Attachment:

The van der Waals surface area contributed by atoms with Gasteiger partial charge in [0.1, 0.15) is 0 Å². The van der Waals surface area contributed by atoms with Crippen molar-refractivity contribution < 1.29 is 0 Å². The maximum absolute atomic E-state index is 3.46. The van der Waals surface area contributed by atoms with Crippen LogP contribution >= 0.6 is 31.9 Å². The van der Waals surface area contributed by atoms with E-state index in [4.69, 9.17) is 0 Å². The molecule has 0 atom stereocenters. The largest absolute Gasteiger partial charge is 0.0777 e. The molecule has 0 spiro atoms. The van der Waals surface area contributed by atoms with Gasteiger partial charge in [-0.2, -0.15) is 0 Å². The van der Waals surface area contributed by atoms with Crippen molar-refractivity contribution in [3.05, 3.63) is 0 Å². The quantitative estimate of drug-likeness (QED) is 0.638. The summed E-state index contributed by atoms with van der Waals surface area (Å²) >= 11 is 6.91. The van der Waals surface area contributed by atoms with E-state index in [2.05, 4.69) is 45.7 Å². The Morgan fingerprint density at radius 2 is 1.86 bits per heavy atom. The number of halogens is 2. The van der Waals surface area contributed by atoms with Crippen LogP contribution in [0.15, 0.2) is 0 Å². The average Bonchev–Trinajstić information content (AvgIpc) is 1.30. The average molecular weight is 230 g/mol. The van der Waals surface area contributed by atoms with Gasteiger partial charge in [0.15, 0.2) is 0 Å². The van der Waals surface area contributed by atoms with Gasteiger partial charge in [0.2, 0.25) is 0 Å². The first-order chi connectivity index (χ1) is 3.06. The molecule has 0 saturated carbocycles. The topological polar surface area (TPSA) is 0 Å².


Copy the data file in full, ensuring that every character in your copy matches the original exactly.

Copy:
The van der Waals surface area contributed by atoms with Gasteiger partial charge in [0.1, 0.15) is 0 Å². The van der Waals surface area contributed by atoms with Crippen molar-refractivity contribution < 1.29 is 0 Å². The maximum absolute atomic E-state index is 3.46. The van der Waals surface area contributed by atoms with Crippen LogP contribution >= 0.6 is 31.9 Å². The van der Waals surface area contributed by atoms with E-state index in [4.69, 9.17) is 0 Å². The molecule has 0 atom stereocenters. The largest absolute Gasteiger partial charge is 0.0777 e. The molecule has 0 spiro atoms. The van der Waals surface area contributed by atoms with Gasteiger partial charge in [-0.2, -0.15) is 0 Å². The van der Waals surface area contributed by atoms with Crippen molar-refractivity contribution in [3.05, 3.63) is 0 Å². The quantitative estimate of drug-likeness (QED) is 0.638. The summed E-state index contributed by atoms with van der Waals surface area (Å²) >= 11 is 6.91. The van der Waals surface area contributed by atoms with E-state index in [2.05, 4.69) is 45.7 Å². The Morgan fingerprint density at radius 2 is 1.86 bits per heavy atom. The number of halogens is 2. The van der Waals surface area contributed by atoms with Crippen LogP contribution in [0.15, 0.2) is 0 Å². The average Bonchev–Trinajstić information content (AvgIpc) is 1.30. The average molecular weight is 230 g/mol. The van der Waals surface area contributed by atoms with Gasteiger partial charge in [0.15, 0.2) is 0 Å². The van der Waals surface area contributed by atoms with Gasteiger partial charge in [0.2, 0.25) is 0 Å². The first-order chi connectivity index (χ1) is 3.06. The molecule has 0 saturated carbocycles. The topological polar surface area (TPSA) is 0 Å².